On that point, you go into some colorful details about the American relationship with President Hamid Karzai. What did you find in your reporting?

Well, we’ve had U.S. officials come out and say that Karzai uses drugs, and that he is possibly manic depressive. The American ambassador to Afghanistan put that out there. We also know that Karzai had no interest in counterinsurgency. And McChrystal’s people referred to Karzai as “the man in the funny hat” and they called his hat “the Gray Wolf’s vagina.” This is the level of respect that Team McChrystal was showing to our great Afghan friend and ally. Our strategy is based on having this strong, credible partner, but at the same time Karzai is being undermined by everything American officials working with him say. So how does that work? It doesn’t.

It became very explicit that what McChrystal was trying to do was to make Karzai a real commander in chief.  But the idea that the mission of the United States military is to transform an Afghan politician into some kind of Winston Churchill-like figure is laughable.

The Afghan Local Police program has been getting a lot of attention as a key part of what the U.S. is doing now. Can you first explain what this program is?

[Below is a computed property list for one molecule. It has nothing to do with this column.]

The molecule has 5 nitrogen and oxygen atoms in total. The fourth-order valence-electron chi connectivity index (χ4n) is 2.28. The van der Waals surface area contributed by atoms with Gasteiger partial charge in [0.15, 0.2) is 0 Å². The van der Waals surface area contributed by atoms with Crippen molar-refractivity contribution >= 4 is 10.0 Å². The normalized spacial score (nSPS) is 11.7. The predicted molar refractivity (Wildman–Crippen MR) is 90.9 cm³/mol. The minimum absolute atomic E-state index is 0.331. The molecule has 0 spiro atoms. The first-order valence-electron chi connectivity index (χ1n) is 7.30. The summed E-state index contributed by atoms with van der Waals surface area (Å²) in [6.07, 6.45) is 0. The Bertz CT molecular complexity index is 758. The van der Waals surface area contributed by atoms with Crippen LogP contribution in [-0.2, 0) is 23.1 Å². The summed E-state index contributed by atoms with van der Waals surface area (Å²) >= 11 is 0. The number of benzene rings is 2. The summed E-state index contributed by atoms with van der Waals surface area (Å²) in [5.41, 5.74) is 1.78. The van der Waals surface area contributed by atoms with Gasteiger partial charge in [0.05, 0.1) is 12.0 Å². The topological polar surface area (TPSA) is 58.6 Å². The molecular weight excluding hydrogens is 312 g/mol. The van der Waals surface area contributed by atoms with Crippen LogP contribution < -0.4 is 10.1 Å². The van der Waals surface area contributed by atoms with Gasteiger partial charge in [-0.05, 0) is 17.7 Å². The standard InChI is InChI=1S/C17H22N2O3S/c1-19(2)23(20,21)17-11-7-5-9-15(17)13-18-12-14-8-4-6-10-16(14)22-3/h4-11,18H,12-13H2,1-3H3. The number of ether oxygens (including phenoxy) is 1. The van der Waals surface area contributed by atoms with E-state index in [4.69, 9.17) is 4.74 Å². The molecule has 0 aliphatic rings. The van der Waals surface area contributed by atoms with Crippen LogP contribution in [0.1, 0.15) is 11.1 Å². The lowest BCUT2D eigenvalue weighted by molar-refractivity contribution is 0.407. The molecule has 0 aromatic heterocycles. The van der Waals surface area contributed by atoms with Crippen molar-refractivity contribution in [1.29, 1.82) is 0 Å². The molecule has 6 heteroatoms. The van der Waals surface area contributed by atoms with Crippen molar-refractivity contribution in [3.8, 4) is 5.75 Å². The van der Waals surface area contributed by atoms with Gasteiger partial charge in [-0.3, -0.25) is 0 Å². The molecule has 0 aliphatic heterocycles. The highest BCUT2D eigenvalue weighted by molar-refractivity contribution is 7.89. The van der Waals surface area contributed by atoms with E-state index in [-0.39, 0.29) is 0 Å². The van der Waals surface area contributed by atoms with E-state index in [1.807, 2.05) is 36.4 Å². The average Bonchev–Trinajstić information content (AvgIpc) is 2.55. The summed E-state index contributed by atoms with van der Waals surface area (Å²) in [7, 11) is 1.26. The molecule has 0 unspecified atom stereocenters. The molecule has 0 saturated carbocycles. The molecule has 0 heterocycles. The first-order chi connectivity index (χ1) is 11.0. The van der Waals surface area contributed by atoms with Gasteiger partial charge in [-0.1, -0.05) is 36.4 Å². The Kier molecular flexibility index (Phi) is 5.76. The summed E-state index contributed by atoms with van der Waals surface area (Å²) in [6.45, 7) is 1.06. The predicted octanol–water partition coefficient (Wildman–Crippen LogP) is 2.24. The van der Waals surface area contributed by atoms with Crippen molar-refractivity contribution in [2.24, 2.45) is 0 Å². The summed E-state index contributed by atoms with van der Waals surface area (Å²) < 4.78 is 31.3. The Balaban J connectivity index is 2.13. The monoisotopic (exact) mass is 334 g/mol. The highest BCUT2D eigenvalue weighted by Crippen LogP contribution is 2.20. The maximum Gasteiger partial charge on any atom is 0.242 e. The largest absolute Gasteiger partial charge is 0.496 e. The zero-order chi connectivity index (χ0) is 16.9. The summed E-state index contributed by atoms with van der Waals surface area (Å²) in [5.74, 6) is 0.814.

The military describes it as like a neighborhood watch program for Afghanistan. Of course, it’s a neighborhood watch program where our Special Forces gives everyone in the neighborhood an AK-47. The idea is that the each local community will set up their own small militia; the rationale is that these local groups of armed men will be able to defeat the Taliban in a decentralized way. Many Afghans fear that it’s just giving guns and training to warlords. Of course, funneling millions of dollars of weapons into the hands of people that want to be local militia commanders is not necessarily a recipe for stability – certainly not in the short term. In the long term, it could lead to stability, or it could lead to a more intensive civil war.

You delve into the case of Abdul Razzik. Can you explain who he is and what he represents in terms of what the U.S. is doing?

Razzik is a young Afghan commander who has become our up and coming warlord star in southern Afghanistan. The Americans were for a while split on him because he does have various credible human rights complaints against him and he does have connections to the drug trade. But at the end of the day, the calculation that was made was that Razzik picks up the phone. That means, when the military wants something done, Razzik is a can-do guy. He is not afraid to knock heads or detain the Taliban and torture them. So any concerns or lip service toward human rights quickly become trumped by trying to get some local stability.